AT ISSUE: In a couple of weeks the 38-day session of the South Dakota Legislature will convene. Its agenda is already telling us that the big item this session will be establishing the state budget for the next fiscal year and attempts to find answers to South Dakota’s deficit problem. At the same time our legislators must deal with the myriad of other issues awaiting legislation that also demand their attention.
IT IS SOMEWHAT ironic here that I discuss an issue that I hope won’t get to the legislative floor for some time.
There is no question that the state’s lottery profits are down several million dollars because what many believe is due to the smoking ban that went state-wide Nov. 10. While this may be a truism, the entire truth is that some of this loss must also be blamed on the recession and the fact that folks are hanging onto their shekels a little tighter than usual.
Because of this loss of revenue for the state’s general fund I have been hearing that some legislators are thinking about “adjusting” the ban the voters approved of in the Nov. 2 General Election. They can call it “adjusting” if they want to, but opening the door to let the smoke roll back into the casinos, bars and restaurants so soon after the voters’ approval for the ban would be a major mistake.
THE FIRST REPORT I saw of the loss of revenue was issued three weeks after the ban went into effect. The video lottery revenue was down more than $2.3 million–or 19.2 percent–in those first three weeks after the ban went into effect, compared with the same period last year, 2009.
To be sure, that $2.3 million is a big loss, those numbers will rebound as they did in other states that went through the same situation of banning smoking in public places. Oregon is an example of one of those states.
GOVERNOR-ELECT Dennis Daugaard and what appears to be most legislators are opposed to raising any state taxes, an idea floated recently was to bump the state’s sales tax by just a half-penny. That idea flew off the table even before there could be any discussion on it.
However, I might point out that a state official said each penny of the state sales tax generates about $175 million a year. And since South Dakota’s projected deficit in fiscal year 2012 is $74.8 million it wouldn’t take long to clean up that deficit and then some. Of course there would have to have a termination date–a sunset measure–written into the law. And it wouldn’t be the first time South Dakota has had such a temporary tax; take the veterans’ bonuses for example.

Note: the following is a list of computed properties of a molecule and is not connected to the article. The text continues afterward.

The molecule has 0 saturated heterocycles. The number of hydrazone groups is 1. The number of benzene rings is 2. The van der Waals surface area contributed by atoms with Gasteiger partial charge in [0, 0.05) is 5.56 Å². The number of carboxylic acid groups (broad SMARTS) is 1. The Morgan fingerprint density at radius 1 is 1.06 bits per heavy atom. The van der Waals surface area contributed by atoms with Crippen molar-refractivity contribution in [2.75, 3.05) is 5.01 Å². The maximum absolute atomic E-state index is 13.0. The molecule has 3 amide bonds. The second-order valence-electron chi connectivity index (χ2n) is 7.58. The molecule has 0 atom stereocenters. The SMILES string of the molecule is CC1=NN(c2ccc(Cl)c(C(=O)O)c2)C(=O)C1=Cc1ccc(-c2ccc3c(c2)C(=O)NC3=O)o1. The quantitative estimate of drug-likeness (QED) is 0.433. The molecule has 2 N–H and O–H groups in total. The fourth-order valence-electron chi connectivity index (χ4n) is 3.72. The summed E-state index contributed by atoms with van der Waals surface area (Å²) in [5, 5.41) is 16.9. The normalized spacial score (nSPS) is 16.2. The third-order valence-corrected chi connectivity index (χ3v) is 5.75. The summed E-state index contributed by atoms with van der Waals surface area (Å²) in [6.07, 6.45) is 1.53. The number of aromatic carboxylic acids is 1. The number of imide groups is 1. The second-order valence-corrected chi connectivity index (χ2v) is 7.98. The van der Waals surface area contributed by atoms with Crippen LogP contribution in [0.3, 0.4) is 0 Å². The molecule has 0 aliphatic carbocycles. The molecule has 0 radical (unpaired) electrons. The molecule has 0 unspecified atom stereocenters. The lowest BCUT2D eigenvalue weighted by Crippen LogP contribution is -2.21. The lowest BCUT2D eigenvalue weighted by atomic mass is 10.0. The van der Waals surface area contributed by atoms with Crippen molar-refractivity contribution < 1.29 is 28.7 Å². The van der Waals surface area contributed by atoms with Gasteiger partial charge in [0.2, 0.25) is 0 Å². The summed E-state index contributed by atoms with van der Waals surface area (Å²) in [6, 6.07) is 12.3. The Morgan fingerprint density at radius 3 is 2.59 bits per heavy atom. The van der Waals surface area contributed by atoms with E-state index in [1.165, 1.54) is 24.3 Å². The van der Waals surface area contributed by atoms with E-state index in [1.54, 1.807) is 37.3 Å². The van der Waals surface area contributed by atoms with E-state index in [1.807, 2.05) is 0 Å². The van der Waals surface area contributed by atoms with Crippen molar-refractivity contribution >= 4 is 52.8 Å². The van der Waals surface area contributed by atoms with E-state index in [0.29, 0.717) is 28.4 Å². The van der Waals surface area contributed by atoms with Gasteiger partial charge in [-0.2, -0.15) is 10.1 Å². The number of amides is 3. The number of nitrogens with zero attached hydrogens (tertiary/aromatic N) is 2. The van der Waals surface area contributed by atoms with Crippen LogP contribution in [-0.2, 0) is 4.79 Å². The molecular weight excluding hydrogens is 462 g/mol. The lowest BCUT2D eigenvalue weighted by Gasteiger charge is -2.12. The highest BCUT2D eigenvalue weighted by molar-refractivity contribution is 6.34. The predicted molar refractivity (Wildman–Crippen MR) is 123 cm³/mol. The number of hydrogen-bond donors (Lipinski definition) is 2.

ANOTHER POINT here, according to that newspaper in the town near Harrisburg, that while the 16 legislators in the Joint Appropriations Committee tussle with taxes, or the lack of them, the other 89 lawmakers have to be kept busy as well.
“The budget is the biggie, but it sounds like there are some good sideshows in the works—issues that will add color to the session otherwise dominated by dollars.”
For example, incoming House majority Leader David Lust of Rapid City said he wouldn’t be surprised if some lawmakers have an itch to take up the abortion issue again.
There are other lawmakers working with the Attorney General to enact a law based on Arizona’s which allows local law enforcement officers to ask suspected immigrants for documentation providing they are in our country legally.
THERE ARE ALSO rumblings that some want to address what is called the “Sharia Law.” Basically, among conservatives, there is a growing movement to enact laws that would prevent courts from considering Islamic law in cases, or allowing Islamic courts to be established. In effect, South Dakota would join several other states that are considering laws to ban this “Sharia Law.”
These proposals, as well as others, have been slugged “a lot of tomfoolery” by some of our more liberal friends, but if you check what is going on around the country, perhaps South Dakota is already falling behind in what needs to be done….
Gordon Garnos was long-time editor of the Watertown Public Opinion, retiring after 39 years with that newspaper. Garnos, a lifelong resident of South Dakota except for his military service in the U.S. Air Force, was born and raised in Presho.